• Shown Their Work: The massacre of surrendering Nazi Soldiers by Americans at the Liberation of Dachau? It actually did happen. The incident was covered up by the military and it wasn't admitted officially till the 90s.
  • Significant Anagram: Four of them, hence the "Rule of Four." Edward Daniels/Andrew Laeddis, and Rachel Solando/Dolores Chanal.
  • Terrifying Pet Store Rat: A whole swarm of rats on the cliffside, which seem curious but not at all hostile.
  • There Are No Coincidences: Chuck lampshades that Teddy being called for an investigation to the island where George Noyce (a past acquaintance) is being held sounds too much like a Contrived Coincidence. Chuck who is actually Dr. Sheehan is trying to expose Andrew's made up reality.
  • There Are No Therapists: Completely, utterly inverted. The whole island is orchestrating a therapy session to play along with the main character's delusions to see if he can resolve his own internal conflicts without help. They are trying to simulate a There Are No Therapists scenario.
  • Tomato in the Mirror: Carried over from the novel. Teddy spends the whole movie chasing after Andrew Laeddis, the man who killed his wife. Near the end it's revealed that he is Laeddis, and invented the Teddy Daniels persona so that he wouldn't have to deal with the guilt of shooting his wife after she drowned their children in a lake. He's been a patient at the hospital for the last two years.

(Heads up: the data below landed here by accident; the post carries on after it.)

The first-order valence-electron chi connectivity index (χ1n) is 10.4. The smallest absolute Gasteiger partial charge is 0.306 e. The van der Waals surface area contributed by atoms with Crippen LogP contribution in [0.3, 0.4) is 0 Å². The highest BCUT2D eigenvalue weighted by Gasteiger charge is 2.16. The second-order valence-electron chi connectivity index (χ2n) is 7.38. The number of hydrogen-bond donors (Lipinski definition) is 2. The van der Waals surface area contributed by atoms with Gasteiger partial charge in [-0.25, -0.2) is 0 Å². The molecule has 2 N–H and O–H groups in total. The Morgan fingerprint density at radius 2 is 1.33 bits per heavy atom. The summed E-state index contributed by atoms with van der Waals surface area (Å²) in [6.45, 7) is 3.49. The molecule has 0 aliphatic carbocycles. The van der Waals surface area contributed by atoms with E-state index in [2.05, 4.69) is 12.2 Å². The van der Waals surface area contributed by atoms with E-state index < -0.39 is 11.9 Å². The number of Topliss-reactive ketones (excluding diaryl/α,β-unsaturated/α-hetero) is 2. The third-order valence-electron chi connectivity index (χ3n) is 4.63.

• Trailers Always Spoil: Why do we keep spoiling Daniels's insanity, guys?
  • Twist Ending: A truly nasty one, too.
  • U.S. Marshal: Two U.S. Marshals, Edward "Teddy" Daniels and his new partner, Chuck Aule, travel Shutter Island, as part of an investigation into the disappearance of patient Rachel Solando.
  • Verbal Business Card: "My name is EDWARD DANIELS!!"(twice). Later: "My name is Andrew Laeddis, and I murdered my wife in the spring of 'fifty-two."
  • Weapon Stomp: Done very nastily. The Nazi reaching for the gun had blown his cheek off in a suicide attempt and was lying on the floor bleeding out. He reached for his dropped gun to try again, only to have the protagonist step on it and drag it away.)
  • Wham Line:
    • "You don't have a partner, Daniels. You came alone."
    • "Your name is Andrew Laeddis. The sixty-seventh patient at Ashecliffe? He's you, Andrew."
    • "Your children, Andrew, your children!"
    • "Honey?... Where are the kids?" "They're at school." "...It's Saturday. School's not open on Saturday." "My school is."
  • Windmill Crusader: The main character.
  • "World of Cardboard" Speech:
    Teddy: Which would be worse? To live as a monster, or die as a good man?
  • You Are What You Hate: Teddy Daniels doesn't sympathize for the patients because in most cases they've committed murder. In reality, he killed his wife and confesses he is a monster who would rather die a good man in the final scene.

http://tvtropes.org/pmwiki/pmwiki.php/Film/ShutterIsland